The Maricopa City Council agreed Tuesday to facilitate an advocacy center for victims of sexual assault and domestic violence.

After an emotional plea by several members of the community, including abuse and violence advocates from multiple organizations, council unanimously agreed to take on the role as a public overseer of the center.

The center, funded by a conglomeration of grant money funneled through local governments and non-profits, will, among other things, function as a venue where victims of sexual assault or domestic violence can receive post-trauma assistance. An important aspect is sexual-assault testing.

Without a local advocacy center or hospital, victims of sexual assault must often be driven 30 minutes to an hour in order to be examined. This extended timeline is cited by law enforcement as a reason why victims often forgo testing.

County Attorney Kent Volkmer spoke at the meeting in support of the move, which he said is “absolutely vital” to helping him and his office obtain convictions.

“When the advocacy center is developed in a community, the amount of people that actually come and report and have those services performed and interviews done skyrockets,” Volkmer said.

Since 2015, Maricopa Police Chief Steve Stahl said, MPD has escorted 540 victims of sexual assault or domestic violence to hospitals and other advocacy centers for testing. He said the prolonged timeline and the lack of proper sexual-assault testing can lead to predators escaping conviction.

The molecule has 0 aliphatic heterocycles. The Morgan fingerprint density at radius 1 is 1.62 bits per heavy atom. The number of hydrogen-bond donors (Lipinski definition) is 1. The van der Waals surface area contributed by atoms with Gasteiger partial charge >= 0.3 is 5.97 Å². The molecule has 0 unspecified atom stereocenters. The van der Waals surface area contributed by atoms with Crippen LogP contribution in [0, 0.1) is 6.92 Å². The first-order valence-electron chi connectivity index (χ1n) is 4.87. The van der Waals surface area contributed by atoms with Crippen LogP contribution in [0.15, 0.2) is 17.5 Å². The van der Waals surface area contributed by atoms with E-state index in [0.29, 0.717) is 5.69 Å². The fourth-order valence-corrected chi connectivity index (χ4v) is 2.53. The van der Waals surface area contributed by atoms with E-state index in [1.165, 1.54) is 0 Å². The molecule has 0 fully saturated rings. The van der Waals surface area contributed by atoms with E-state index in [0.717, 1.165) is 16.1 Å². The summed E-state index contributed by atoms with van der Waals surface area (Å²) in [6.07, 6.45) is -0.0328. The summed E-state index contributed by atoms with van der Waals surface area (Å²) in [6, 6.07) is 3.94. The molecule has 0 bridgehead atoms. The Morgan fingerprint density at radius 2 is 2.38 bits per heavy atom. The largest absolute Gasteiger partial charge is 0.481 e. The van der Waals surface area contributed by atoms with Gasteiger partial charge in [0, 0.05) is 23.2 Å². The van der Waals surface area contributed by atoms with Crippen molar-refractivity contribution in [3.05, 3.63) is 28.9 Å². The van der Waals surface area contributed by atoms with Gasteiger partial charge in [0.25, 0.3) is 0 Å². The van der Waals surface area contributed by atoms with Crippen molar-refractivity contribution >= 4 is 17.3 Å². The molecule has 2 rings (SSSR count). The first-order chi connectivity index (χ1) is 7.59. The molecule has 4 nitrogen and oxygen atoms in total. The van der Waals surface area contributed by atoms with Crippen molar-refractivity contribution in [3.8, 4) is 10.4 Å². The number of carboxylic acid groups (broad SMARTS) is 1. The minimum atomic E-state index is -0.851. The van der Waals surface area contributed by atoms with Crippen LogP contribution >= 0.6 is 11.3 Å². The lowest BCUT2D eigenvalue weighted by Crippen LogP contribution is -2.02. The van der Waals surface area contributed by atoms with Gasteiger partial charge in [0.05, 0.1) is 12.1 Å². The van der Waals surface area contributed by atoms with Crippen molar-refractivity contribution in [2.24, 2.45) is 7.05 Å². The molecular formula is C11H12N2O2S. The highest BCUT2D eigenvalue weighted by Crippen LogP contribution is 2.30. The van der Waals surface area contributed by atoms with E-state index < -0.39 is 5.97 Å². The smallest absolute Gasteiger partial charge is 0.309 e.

“I do not want a defense attorney to have an argument against our most vulnerable,” Stahl said. “That’s my job as a police officer, to get the best team together to collect all of the evidence.”

Debate about the FAC was not aimed at attacking its need. All involved in the conversation acknowledge that. The concern was directed at the city’s financial obligation.

Though the center is tentatively funded with grants and donations for the next five years, some officials expressed concern with the overall sustainability of the project, wanting to know what would happen if the funding fell through.

Councilmember Nancy Smith, though ultimately voting to approve the measure, questioned the city’s level of responsibility to what has been called a “regional issue” by both city and county officials.

“Why are you [Volkmer] standing here asking us to open it when your office is not there yet,” Smith asked.

To that, Volkmer said, the county is still not financially viable enough to fund another FAC on top of what they will already spend on testing and staff – roughly $100,000-$120,000 a year.

Eventually, he added, after several major projects are finished in Pinal County, they may be able to fund another center but that could be 2-5 years down the line. That’s 2-5 years of victims who are not getting the services they need.

As a stipulation of the agreement, council stressed MPD and city staff needed to continue to work with the county to address the long-term sustainability of the FAC.